February 25, 1892 — The tight times are easing up some, though it is tight enough yet hereabouts.
Anglers are almost daily along the river banks, now and then taking a few fish, when the weather will permit.
The Masons are making their arrangements for the erection of their new hall. The building we learn will be of brick, of good size and attractive in style.
The N.&W. R.R. Co. is changing their roadbed near East Liberty, in this county, in order to dispense with the long trestle there. About one hundred hands are employed in their work.
William Knight, working in the yard of the Norfolk and Western Railroad, and for some time a citizen of this town, died at an early hour on Sunday morning last. Mr. Knight died of pneumonia, and the announcement of his death was a surprise to many, very few being aware of his illness. He was confined to his bed but a few days previous to his death.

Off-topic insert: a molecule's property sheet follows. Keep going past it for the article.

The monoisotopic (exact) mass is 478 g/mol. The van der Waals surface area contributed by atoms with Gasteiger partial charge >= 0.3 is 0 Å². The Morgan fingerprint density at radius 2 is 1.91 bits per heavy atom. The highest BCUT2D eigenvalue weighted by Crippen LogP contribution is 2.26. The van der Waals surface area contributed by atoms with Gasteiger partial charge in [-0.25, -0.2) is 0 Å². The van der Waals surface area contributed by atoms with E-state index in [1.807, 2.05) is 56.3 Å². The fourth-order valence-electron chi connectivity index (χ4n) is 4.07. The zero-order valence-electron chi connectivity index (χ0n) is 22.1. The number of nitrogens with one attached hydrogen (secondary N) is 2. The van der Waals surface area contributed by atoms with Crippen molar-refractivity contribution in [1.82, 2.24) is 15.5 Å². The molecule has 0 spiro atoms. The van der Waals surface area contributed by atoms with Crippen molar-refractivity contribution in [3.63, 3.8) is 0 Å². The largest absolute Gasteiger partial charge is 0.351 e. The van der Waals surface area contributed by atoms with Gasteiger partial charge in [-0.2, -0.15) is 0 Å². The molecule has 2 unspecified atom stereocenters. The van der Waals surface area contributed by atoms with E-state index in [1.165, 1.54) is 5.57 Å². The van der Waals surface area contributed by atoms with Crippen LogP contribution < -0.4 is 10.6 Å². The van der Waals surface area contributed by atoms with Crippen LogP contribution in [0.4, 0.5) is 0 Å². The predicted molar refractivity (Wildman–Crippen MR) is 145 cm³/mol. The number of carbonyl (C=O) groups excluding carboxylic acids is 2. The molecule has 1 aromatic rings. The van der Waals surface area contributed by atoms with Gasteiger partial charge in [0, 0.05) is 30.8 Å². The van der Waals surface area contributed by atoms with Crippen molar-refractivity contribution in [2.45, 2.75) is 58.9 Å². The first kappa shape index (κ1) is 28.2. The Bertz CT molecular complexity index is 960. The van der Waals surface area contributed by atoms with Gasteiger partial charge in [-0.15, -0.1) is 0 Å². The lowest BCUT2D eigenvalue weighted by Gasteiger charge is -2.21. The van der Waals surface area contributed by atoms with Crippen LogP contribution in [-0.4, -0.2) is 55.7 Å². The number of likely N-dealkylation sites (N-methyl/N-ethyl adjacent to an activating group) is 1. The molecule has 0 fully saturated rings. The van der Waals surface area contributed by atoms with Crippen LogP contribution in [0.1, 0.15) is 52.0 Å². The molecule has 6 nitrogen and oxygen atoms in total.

Last week Benton Jenkins, who works at Lee Kite’s, secured an old skiff that lodged on the dam at M.C. Kite’s mill, and attempted to cross the river just below the dam where the water is very swift and it sunk with him. He managed to keep hold of the boat as it floated down the river to Jno. W. Shuler’s boat landing, where he made a landing. His cries for help were heard by Mrs. J. Shuler and when she got near the river, saw Jenkins emerge from the bushes along the bank nearly frozen.
~ From the public archives of the Page News and Courier
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